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Sub-prime movers

The sub-prime market is growing very comfortably into its newly accepted role in the mortgage industry – a specialist sector without which the credit-impaired borrower would not even be able to consider putting a roof over their head.

Coming of age signifies the closing of one door and the opening of a new one. But it has not been an easy journey for the sub-prime market and, although its situation is radically different from five years ago, it still has a long way to go.

Sub-prime lending has had to battle its way to maturity from a weak start over the past 10 years. Sub-prime lenders have become weary of justifying them,selves when they have proved time and time again that they offera respected service.

Now, at last, they are looking forward to how they can further develop their service and products and ably demonstrate that they fill a niche in the industry.

Each year, more than one million county court judgments are registered. Around 20,000 bankruptcy orders were issued last year and nearly 11 million mortgages were in arrears.

These alarming figures are created by situations that can happen to anyone at any time, such as divorce or long-term illness. So why should these people be denied the same opportunity and chances as prime borrowers? The fact is that they should not.

These statistics serve to prove why there is such a need for sub-prime lenders. They are generating billions of pounds worth of mortgage business each year – in fact, sub-prime has been the fastest growing sector of the mortgage market over the past two years.

Recent research by Datamonitor found one in five of the working population would have been rejected for a loan from high-street lenders if they had applied last year. Automated credit-scoring systems are increasingly ruling out borrowers from mainstream lending who previously would not have experienced any problems.

The new millennium sees sub-prime lenders on a level playing field with other lenders in terms of perception and reputation in the industry but that does not mean they should be content. Instead, they should strive to develop and mature as much as any other lender on the high street.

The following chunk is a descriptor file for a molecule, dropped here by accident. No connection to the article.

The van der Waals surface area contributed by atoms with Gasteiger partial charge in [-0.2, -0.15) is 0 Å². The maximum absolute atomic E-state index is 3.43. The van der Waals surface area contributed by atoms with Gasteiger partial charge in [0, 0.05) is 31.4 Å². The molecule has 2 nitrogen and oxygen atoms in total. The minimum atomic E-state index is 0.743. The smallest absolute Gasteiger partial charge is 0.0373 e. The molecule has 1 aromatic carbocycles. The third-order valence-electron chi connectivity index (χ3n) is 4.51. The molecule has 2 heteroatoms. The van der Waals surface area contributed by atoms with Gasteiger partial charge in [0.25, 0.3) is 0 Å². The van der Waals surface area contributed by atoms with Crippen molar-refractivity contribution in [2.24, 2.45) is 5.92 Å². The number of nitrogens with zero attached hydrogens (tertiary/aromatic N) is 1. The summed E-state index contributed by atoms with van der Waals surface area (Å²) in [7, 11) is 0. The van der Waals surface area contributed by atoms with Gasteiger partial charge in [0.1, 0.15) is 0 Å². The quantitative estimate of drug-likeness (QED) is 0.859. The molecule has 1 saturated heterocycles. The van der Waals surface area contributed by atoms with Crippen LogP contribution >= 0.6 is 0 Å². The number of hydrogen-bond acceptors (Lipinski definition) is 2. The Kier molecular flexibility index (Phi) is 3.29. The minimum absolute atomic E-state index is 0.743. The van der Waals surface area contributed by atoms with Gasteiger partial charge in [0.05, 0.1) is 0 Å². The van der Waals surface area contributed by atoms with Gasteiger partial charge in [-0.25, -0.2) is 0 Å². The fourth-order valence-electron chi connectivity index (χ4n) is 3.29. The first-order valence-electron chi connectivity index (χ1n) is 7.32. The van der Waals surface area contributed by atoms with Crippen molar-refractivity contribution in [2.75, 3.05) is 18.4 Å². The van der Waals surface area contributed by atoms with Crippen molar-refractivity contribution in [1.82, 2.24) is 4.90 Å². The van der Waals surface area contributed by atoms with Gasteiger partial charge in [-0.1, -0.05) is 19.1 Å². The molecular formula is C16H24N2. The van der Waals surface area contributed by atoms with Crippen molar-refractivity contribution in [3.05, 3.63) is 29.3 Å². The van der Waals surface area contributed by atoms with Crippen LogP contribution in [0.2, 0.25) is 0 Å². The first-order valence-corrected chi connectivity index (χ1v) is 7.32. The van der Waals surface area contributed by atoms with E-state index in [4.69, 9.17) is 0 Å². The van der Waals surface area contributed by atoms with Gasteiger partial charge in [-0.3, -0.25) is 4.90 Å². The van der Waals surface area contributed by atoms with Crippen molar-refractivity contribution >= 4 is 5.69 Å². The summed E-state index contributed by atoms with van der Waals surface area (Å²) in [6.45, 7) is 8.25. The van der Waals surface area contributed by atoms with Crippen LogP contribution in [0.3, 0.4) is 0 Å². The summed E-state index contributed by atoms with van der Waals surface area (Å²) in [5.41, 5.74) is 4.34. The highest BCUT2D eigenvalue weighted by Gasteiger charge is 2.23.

Despite the remarkable progress over recent years, it is still a fairly immature market and the future will present some big challenges. Business success will be determined by the sector&#39s ability to operate in an increasingly competitive environment. The last few years have allowed for a kind of settling-in period but the next few years promise increa-sed competition.

Product innovation is an essential part of survival. Sub-prime borrowers deserve and will increasingly want more choice and flexibility to move them more into line with mainstream borrowers.

To remain competitive, lenders will have to increase their range to appeal to the vast range of differing needs of the credit-impaired.

Realistically, there is no reason why the same options should not be available.

In conjunction with sub-prime lenders gaining a market foothold, some mainstream lenders have been showing an increasing interest in some aspects of the non-conforming sector and cherrypicking the areas they see as viable business opportunities.

While this move is a testament to the growing importance of the sub-prime indus-try, it is difficult to foresee the high-street lenders catering for the full range of demands due to the enormous shift in credit culture this will require.

It is likely, however, that we will see them acquiring and establishing special-purpose subsidiaries, such as Abbey National has done with HMC. This will undoubtedly increase competition in this market.

Among the mortgage-buying public, the concept of sub-prime, credit-impaired, non-conforming – call it what you want – is still low. This awareness must be raised to increase the size of the market and educate borrowers that there is a viable alternative to the high street.

Coming of age is an important threshold to cross but we should not view it as the end goal of sub-prime lenders. Future developments must be focused on meeting the demands of the customer.

The mainstream market constantly has to evolve to keep up with changing economic circumstances. Now the sub-prime sector must do the same.


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